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Operating system integration.
Two of the Setup screen’s tabs are devoted to altering how the remote works with the base operating system. Buttons configured here will “punch through” to all other programs – so any button assigned a function on this screen cannot be selected to hold different commands on a program-by-program basis.
The first tab contains preconfigured system commands, categorized under “Keyboard”, “Mouse” and “Power Management”. This is where most of the iMON’s black buttons can be changed to perform operations other than their original printed function. In fact, the only system buttons that cannot be adjusted are the 17-way joystick and the [Mouse/Keyboard] button (but keep reading for a partial solution). So, if you prefer to use the [Windows Logo] button for something like “middle mouse button” – or even free it up completely for general program use – the Manager will let you. A good number of system events and iMON-related functions can be assigned.
The second “Customized Windows Command” tab is where completely new system-wide buttons can be configured. Although the most useful commands are already covered by the first tab, one practical use for this section would be to exploit Windows’ own built-in program launch keyboard shortcuts, where a [Control] plus [Alt] plus [Letter] key combination is assigned to a program link. This would allow the creation of remote buttons that load specific applications.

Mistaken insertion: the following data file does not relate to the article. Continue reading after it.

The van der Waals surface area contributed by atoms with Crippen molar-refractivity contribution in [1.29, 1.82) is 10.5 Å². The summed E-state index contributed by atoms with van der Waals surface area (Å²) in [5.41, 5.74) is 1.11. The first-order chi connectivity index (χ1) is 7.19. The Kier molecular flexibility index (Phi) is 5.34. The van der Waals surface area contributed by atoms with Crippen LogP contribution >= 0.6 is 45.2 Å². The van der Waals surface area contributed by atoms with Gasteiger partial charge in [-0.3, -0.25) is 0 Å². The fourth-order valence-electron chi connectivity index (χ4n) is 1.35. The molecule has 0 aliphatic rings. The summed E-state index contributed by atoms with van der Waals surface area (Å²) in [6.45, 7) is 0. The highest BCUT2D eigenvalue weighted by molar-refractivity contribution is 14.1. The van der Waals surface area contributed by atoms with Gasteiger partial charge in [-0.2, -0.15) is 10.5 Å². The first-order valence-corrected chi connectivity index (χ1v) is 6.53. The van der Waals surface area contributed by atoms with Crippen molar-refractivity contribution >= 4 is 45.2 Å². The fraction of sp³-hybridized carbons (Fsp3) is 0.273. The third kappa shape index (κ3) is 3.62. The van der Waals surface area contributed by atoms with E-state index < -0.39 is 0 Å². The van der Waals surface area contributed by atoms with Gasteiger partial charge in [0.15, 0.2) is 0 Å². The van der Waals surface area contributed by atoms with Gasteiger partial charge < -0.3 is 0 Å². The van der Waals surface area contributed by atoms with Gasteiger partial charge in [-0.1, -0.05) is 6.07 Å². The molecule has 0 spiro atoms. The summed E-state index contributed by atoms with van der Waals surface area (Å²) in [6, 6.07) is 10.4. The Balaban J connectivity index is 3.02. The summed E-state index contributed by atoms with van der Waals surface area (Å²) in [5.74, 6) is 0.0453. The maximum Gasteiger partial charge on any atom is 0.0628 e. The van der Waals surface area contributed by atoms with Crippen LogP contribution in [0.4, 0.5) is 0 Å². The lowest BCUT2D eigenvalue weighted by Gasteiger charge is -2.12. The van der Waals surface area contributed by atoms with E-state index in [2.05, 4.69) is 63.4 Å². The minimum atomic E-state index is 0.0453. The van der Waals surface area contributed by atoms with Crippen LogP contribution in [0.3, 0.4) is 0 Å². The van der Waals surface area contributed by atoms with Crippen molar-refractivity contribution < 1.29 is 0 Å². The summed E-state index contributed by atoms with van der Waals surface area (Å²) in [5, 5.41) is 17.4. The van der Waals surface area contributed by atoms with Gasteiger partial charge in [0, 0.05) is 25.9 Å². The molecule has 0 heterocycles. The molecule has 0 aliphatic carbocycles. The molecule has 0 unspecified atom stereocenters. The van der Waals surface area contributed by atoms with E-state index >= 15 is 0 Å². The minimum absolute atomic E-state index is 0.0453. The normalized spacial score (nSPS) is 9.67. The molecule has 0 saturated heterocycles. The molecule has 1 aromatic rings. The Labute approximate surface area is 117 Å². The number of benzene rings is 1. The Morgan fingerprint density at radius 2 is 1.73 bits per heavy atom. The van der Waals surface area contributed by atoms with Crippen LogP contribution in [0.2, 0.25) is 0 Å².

Automate your PC – in moderation...
With the iMON Manager it’s possible to assign a series of keyboard commands to any button on the remote. Better known as “macros” in the universal remote control world, this powerful option comes with one large catch: any button that contains a macro will perform that same macro no matter which program is active.
So, assigning an automated webpage login macro to the [Play] key will eliminate all “play” functionality in multimedia programs. As there is no way around this limitation, the number of macros that are practical on a single iMON remote control is somewhat limited.
Recording a System Macro
During macro recording, an on-screen keyboard representation is used to enter all key presses. This is because typing on certain keys on a real keyboard may execute those actions. If an incorrect key is clicked on, the only way to correct it is by pressing the “Reset” button... which wipes out everything already entered.
Program launcher and other aids.
SoundGraph’s iMON driver does far more than just process infrared codes into computer commands. It also includes several interactive elements, the primary ones being “Application Launcher”, “Task Switcher”, “Timer” and “Virtual Keyboard”. Except for the last one they all have matching buttons on the remote.
The first item, “Application Launcher”, brings up a simple window containing a grid of program icons, as well as a text window displaying the highlighted icon’s name. Navigate with the joystick to the program you wish to launch, then press down to activate. By default this menu contains the programs automatically detected upon installation, but icons can easily be added or removed independent of the other list of remote-customized programs. Along the same line, the “Task Switcher” brings up a quick list of all running programs. It’s similar to pressing [Alt] plus [Tab] on a keyboard, but designed to work with the iMON’s joystick. Both of these can be exited without making any changes via the remote’s [ESC] button.